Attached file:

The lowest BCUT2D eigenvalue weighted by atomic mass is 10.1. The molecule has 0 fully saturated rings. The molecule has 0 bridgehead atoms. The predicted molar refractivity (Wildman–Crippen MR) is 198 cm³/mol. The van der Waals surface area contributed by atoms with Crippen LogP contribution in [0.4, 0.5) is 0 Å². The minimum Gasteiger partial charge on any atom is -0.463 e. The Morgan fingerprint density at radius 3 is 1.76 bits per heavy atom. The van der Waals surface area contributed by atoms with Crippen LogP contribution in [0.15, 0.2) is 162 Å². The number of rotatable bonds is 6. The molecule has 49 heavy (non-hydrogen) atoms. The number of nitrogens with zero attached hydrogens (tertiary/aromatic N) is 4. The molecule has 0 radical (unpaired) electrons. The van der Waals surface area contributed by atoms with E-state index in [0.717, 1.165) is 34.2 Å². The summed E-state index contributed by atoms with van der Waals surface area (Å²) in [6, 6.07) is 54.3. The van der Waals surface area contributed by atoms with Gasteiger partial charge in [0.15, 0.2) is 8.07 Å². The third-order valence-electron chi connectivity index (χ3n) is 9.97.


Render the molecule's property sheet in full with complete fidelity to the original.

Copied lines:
The lowest BCUT2D eigenvalue weighted by atomic mass is 10.1. The molecule has 0 fully saturated rings. The molecule has 0 bridgehead atoms. The predicted molar refractivity (Wildman–Crippen MR) is 198 cm³/mol. The van der Waals surface area contributed by atoms with Crippen LogP contribution in [0.4, 0.5) is 0 Å². The minimum Gasteiger partial charge on any atom is -0.463 e. The Morgan fingerprint density at radius 3 is 1.76 bits per heavy atom. The van der Waals surface area contributed by atoms with Crippen LogP contribution in [0.15, 0.2) is 162 Å². The number of rotatable bonds is 6. The molecule has 49 heavy (non-hydrogen) atoms. The number of nitrogens with zero attached hydrogens (tertiary/aromatic N) is 4. The molecule has 0 radical (unpaired) electrons. The van der Waals surface area contributed by atoms with E-state index in [0.717, 1.165) is 34.2 Å². The summed E-state index contributed by atoms with van der Waals surface area (Å²) in [6, 6.07) is 54.3. The van der Waals surface area contributed by atoms with Gasteiger partial charge in [0.15, 0.2) is 8.07 Å². The third-order valence-electron chi connectivity index (χ3n) is 9.97.